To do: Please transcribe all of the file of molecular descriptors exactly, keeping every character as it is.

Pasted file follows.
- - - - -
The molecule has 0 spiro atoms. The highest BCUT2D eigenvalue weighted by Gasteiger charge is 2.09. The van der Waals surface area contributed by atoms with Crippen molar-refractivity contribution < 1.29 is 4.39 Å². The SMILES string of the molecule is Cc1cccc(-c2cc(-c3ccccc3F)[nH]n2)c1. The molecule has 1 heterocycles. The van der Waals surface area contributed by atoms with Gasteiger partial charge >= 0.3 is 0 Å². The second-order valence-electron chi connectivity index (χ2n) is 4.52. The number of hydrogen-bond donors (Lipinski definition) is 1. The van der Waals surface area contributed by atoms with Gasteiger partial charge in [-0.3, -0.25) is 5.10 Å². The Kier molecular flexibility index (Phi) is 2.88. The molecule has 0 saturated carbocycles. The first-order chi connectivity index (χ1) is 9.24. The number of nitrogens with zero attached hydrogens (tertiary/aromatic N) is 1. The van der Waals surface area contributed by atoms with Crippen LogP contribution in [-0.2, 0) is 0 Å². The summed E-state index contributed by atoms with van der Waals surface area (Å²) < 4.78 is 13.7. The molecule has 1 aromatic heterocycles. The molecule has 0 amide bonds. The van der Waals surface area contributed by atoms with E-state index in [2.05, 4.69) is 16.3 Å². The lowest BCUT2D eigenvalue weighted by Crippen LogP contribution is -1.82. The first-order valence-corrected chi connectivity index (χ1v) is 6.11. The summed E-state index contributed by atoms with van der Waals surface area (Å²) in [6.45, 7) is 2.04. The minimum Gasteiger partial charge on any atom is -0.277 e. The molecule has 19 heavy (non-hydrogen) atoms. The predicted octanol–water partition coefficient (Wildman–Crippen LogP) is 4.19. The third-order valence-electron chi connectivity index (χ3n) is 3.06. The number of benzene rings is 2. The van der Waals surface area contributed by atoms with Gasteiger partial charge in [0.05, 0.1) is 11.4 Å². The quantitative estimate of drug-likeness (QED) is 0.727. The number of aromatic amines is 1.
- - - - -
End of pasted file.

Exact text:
The molecule has 0 spiro atoms. The highest BCUT2D eigenvalue weighted by Gasteiger charge is 2.09. The van der Waals surface area contributed by atoms with Crippen molar-refractivity contribution < 1.29 is 4.39 Å². The SMILES string of the molecule is Cc1cccc(-c2cc(-c3ccccc3F)[nH]n2)c1. The molecule has 1 heterocycles. The van der Waals surface area contributed by atoms with Gasteiger partial charge >= 0.3 is 0 Å². The second-order valence-electron chi connectivity index (χ2n) is 4.52. The number of hydrogen-bond donors (Lipinski definition) is 1. The van der Waals surface area contributed by atoms with Gasteiger partial charge in [-0.3, -0.25) is 5.10 Å². The Kier molecular flexibility index (Phi) is 2.88. The molecule has 0 saturated carbocycles. The first-order chi connectivity index (χ1) is 9.24. The number of nitrogens with zero attached hydrogens (tertiary/aromatic N) is 1. The van der Waals surface area contributed by atoms with Crippen LogP contribution in [-0.2, 0) is 0 Å². The summed E-state index contributed by atoms with van der Waals surface area (Å²) < 4.78 is 13.7. The molecule has 1 aromatic heterocycles. The molecule has 0 amide bonds. The van der Waals surface area contributed by atoms with E-state index in [2.05, 4.69) is 16.3 Å². The lowest BCUT2D eigenvalue weighted by Crippen LogP contribution is -1.82. The first-order valence-corrected chi connectivity index (χ1v) is 6.11. The summed E-state index contributed by atoms with van der Waals surface area (Å²) in [6.45, 7) is 2.04. The minimum Gasteiger partial charge on any atom is -0.277 e. The molecule has 19 heavy (non-hydrogen) atoms. The predicted octanol–water partition coefficient (Wildman–Crippen LogP) is 4.19. The third-order valence-electron chi connectivity index (χ3n) is 3.06. The number of benzene rings is 2. The van der Waals surface area contributed by atoms with Gasteiger partial charge in [0.05, 0.1) is 11.4 Å². The quantitative estimate of drug-likeness (QED) is 0.727. The number of aromatic amines is 1.